March 04 2010


Is the BBC really falling out of love with blogging?

From reading recent media news you might think the the BBC’s passion for blogging was cooling.

First off, we learnt (via the Times initially, and then confirmed by the BBC) that the corporation is to significantly cut back its web content and reduce the number of online staff.

Then on Tuesday evening, BBC political editor Nick Robinson said he no longer read the comments on his own Newslog. Rather than widening the political debate, commenters were “people who have already made their minds up, to abuse me, to abuse each other or abuse a politician”, he said at an Election 2.0 debate at City University London.

Finally, as academic and blogger Alfred Hermida flagged up, the BBC Strategic Review labelled the blogosphere as “vast and unruly”. The report says:

Above the vast and unruly world of the blogosphere, professional media power may actually concentrate in fewer hands. Individual plurality may increase but collective, effective plurality decrease – with societies around the world left with fewer reliable sources of professionally validated news.

Professor Hermida, who specifically researches the BBC,  was surprised by the language and suggests reminding director general Mark Thompson that the BBC is part of the blogosphere itself:

Perhaps Forrester analyst Nick Thomas when he says that “Mark Thompson does not ‘get’ digital in the way that even his much-maligned predecessor John Birt did.”

But before we get carried away with the BBC’s blogging / web apathy, let’s take a step back. Malcolm Coles’ easy-read guide to the Strategic Review comes in handy here.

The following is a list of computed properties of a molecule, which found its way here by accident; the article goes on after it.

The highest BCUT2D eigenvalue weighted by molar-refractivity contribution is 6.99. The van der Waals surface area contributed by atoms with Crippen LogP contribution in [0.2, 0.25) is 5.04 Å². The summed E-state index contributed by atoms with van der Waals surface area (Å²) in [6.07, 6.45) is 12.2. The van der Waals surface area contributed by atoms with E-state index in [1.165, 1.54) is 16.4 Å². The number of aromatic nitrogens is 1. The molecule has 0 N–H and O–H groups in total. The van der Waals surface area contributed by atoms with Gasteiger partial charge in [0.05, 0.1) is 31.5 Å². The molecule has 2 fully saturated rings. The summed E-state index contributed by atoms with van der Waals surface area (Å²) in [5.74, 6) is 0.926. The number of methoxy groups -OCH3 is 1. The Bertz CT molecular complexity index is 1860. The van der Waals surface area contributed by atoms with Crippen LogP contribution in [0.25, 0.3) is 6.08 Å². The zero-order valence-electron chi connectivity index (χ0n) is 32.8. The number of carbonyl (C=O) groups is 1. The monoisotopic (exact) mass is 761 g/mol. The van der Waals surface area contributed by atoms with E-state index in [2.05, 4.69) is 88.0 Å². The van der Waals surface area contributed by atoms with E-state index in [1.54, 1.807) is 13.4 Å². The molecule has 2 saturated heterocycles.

For one, as Coles notes on Econsultancy, halving the number of sections on the site is not quite the same as halving the size of the site. “The overall quality will be improved by closing lower-performing sites and consolidating the rest,” he reports.

And proactive web interaction will be developed. From Coles’ post:

The BBC also plans to open up its programme library (outside the areas with high commercial value) “over time” within BBC Online as a publicly accessible ‘permanent collection’.

The review says it will make programmes available on demand “alongside the component parts of those programmes (segmentation), programme information (full catalogue) and additional, complementary content (programme support”. And the site will look to deliver audiences through propositions like the BBC’s Wildlife Finder “which maximise the public value of archive programming”.

(…) It’s pledged to “turn the site into a window on the web” by providing at least one external link on every page and doubling monthly ‘click-throughs” to external sites: “making the best of what is available elsewhere online an integral part of the BBC’s offer to audiences”.

Anyway, read the report – or Coles’ summary – for yourself. PDF at this link.

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January 18 2010


Who are you calling Twitters?

It looks like an Express.co.uk story about the BBC and Twitter has been removed. Originally available at this link http://www.dailyexpress.co.uk/posts/view/152233/Is-the-BBC-run-by-a-bunch-of-Twitters-, it now shows as a missing story.

The story, ‘Is the BBC run by a bunch of Twitters?’ can, however, still be found via the cache. As Malcolm Coles noted on his blog yesterday, the Sunday Express claimed that some BBC Twitter accounts, such as Radio 5 Live’s Victoria Derbyshire, were being followed by only one or two people.

But does the Express understand how Twitter works? Coles first suspected that the journalists muddled the account names, and now claims they’ve mixed up ‘follower’ and ‘following’ numbers.

So Radio 5 Live’s @vicderbyshire actually has 3,692 followers but only follows 2 people (in fact, perhaps thanks to the story, her number of followers seem to be on the rise).

Oops. Journalism.co.uk tried to clarify the situation with Express.co.uk. But it’s no comment for now,  and we’re waiting a response from the legal department who deal with all enquiries about missing stories.

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January 08 2010


Top five UK journalism blogs and Tweeters in 2009 (and who to watch in 2010)